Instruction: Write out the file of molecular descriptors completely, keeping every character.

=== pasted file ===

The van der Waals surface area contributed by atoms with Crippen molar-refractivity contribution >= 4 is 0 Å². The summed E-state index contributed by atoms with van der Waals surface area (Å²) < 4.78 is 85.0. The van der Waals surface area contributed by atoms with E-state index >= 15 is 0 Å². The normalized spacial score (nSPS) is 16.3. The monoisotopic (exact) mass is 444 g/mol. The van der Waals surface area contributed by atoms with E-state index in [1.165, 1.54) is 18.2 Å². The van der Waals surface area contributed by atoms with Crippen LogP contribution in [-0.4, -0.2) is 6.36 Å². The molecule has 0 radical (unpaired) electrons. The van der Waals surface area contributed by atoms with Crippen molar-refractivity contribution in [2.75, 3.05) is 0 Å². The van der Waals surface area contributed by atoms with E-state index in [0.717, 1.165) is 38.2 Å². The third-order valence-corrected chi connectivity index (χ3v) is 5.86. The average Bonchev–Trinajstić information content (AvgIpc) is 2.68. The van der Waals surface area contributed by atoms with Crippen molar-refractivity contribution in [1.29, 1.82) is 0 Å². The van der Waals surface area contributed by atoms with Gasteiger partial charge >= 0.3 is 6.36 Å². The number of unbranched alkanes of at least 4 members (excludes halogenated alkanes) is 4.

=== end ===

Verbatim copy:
The van der Waals surface area contributed by atoms with Crippen molar-refractivity contribution >= 4 is 0 Å². The summed E-state index contributed by atoms with van der Waals surface area (Å²) < 4.78 is 85.0. The van der Waals surface area contributed by atoms with E-state index >= 15 is 0 Å². The normalized spacial score (nSPS) is 16.3. The monoisotopic (exact) mass is 444 g/mol. The van der Waals surface area contributed by atoms with E-state index in [1.165, 1.54) is 18.2 Å². The van der Waals surface area contributed by atoms with Crippen LogP contribution in [-0.4, -0.2) is 6.36 Å². The molecule has 0 radical (unpaired) electrons. The van der Waals surface area contributed by atoms with Crippen molar-refractivity contribution in [2.75, 3.05) is 0 Å². The van der Waals surface area contributed by atoms with E-state index in [0.717, 1.165) is 38.2 Å². The third-order valence-corrected chi connectivity index (χ3v) is 5.86. The average Bonchev–Trinajstić information content (AvgIpc) is 2.68. The van der Waals surface area contributed by atoms with Crippen molar-refractivity contribution in [1.29, 1.82) is 0 Å². The van der Waals surface area contributed by atoms with Gasteiger partial charge >= 0.3 is 6.36 Å². The number of unbranched alkanes of at least 4 members (excludes halogenated alkanes) is 4.